After a week of furor over the Trump administration’s controversial policy of separating immigrant children from parents, the new cover of TIME magazine cuts straight to the point: A small, crying girl being stared down by the leader of the free world.
Trump had initially responded to criticisms by claiming that it was not in his power to reverse the family separation policy, which his own administration had implemented. Under public pressure, Trump yesterday issued an executive order to do exactly that.
Today’s TIME cover juxtaposes a cutout photo of US president Trump in profile, with another cutout from a well-known image of a family being detained at the US-Mexico border. That original picture was captured by Getty photographer John Moore. In its original form, it showed the two-year-old girl reacting to her mother’s detention by a border agent in Texas. She is looking up at the agent, and the whole scene takes place in the desert, presumably illuminated by headlights.
In the illustration employed by TIME, the child looks with horror at Donald Trump, rather than the border patrol officer—effectively revealing the real power behind the family separation tactic.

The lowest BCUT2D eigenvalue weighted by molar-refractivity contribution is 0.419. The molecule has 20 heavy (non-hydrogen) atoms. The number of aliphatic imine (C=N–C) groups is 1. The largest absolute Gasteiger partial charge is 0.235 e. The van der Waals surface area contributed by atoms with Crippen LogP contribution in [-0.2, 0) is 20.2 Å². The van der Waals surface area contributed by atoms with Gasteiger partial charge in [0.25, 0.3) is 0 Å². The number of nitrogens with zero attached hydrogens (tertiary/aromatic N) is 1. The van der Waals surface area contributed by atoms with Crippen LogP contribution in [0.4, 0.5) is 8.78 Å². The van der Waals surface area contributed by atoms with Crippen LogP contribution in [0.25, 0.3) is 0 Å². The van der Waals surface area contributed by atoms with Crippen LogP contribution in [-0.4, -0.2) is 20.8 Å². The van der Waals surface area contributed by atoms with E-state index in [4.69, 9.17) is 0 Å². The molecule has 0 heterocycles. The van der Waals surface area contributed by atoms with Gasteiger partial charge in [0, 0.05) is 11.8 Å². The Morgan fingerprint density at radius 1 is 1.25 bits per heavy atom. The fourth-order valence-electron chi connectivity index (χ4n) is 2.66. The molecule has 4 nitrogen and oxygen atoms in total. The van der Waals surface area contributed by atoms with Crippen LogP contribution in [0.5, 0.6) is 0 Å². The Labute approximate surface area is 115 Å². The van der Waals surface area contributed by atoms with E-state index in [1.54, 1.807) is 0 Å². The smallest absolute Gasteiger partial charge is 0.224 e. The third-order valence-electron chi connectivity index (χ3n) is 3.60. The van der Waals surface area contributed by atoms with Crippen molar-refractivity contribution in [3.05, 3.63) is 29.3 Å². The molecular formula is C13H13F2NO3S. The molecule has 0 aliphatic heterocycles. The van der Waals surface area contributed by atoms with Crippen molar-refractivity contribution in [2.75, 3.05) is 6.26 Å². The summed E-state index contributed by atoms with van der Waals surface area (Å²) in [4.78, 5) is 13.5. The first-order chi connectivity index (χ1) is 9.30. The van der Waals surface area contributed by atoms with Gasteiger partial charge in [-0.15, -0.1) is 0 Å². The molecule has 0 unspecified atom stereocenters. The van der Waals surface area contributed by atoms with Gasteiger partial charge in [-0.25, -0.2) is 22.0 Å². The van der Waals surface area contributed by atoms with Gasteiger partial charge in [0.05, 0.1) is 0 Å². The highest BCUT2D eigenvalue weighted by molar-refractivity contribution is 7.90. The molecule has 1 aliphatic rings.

With both law enforcement and mother abstracted from the picture, the cover prompts readers to mull the ultimate consequences of a policy that separated 2,300 children from their parents, and puts Trump, the power behind the policy, face-to-face with his most smallest victims.
Federal prosecutors of at least some detained parents have reportedly not been able to say where their children are being held. States far from the border, including Michigan and New York, have already received detained children who were flown in. Michigan’s civil rights department announced yesterday that one of the children was only three months old, adding in a statement that it, “along with people all over the nation, decry the forced separation of children from their parents taking place on our southern border.”
While the separation policy has officially been rolled back, how and when the government plans to reunite those children with their parents is unclear.